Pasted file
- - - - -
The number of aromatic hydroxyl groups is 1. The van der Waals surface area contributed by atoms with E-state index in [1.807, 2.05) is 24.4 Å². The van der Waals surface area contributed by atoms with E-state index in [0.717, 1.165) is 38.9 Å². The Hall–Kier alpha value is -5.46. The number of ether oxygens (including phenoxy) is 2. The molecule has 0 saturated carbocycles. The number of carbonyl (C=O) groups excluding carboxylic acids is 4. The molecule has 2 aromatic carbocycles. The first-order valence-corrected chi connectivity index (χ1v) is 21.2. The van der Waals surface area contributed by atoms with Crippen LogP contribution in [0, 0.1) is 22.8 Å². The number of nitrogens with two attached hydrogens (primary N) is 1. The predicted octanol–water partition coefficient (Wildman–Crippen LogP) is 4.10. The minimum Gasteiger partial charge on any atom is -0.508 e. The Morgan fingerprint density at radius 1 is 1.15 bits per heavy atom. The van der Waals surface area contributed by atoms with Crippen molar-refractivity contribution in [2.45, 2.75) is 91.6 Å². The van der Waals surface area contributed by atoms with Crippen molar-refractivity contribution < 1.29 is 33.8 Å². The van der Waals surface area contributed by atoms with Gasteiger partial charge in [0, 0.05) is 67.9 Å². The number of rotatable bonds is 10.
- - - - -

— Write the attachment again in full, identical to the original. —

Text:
The number of aromatic hydroxyl groups is 1. The van der Waals surface area contributed by atoms with E-state index in [1.807, 2.05) is 24.4 Å². The van der Waals surface area contributed by atoms with E-state index in [0.717, 1.165) is 38.9 Å². The Hall–Kier alpha value is -5.46. The number of ether oxygens (including phenoxy) is 2. The molecule has 0 saturated carbocycles. The number of carbonyl (C=O) groups excluding carboxylic acids is 4. The molecule has 2 aromatic carbocycles. The first-order valence-corrected chi connectivity index (χ1v) is 21.2. The van der Waals surface area contributed by atoms with Crippen LogP contribution in [0, 0.1) is 22.8 Å². The number of nitrogens with two attached hydrogens (primary N) is 1. The predicted octanol–water partition coefficient (Wildman–Crippen LogP) is 4.10. The minimum Gasteiger partial charge on any atom is -0.508 e. The Morgan fingerprint density at radius 1 is 1.15 bits per heavy atom. The van der Waals surface area contributed by atoms with Crippen molar-refractivity contribution in [2.45, 2.75) is 91.6 Å². The van der Waals surface area contributed by atoms with Crippen molar-refractivity contribution < 1.29 is 33.8 Å². The van der Waals surface area contributed by atoms with Gasteiger partial charge in [0, 0.05) is 67.9 Å². The number of rotatable bonds is 10.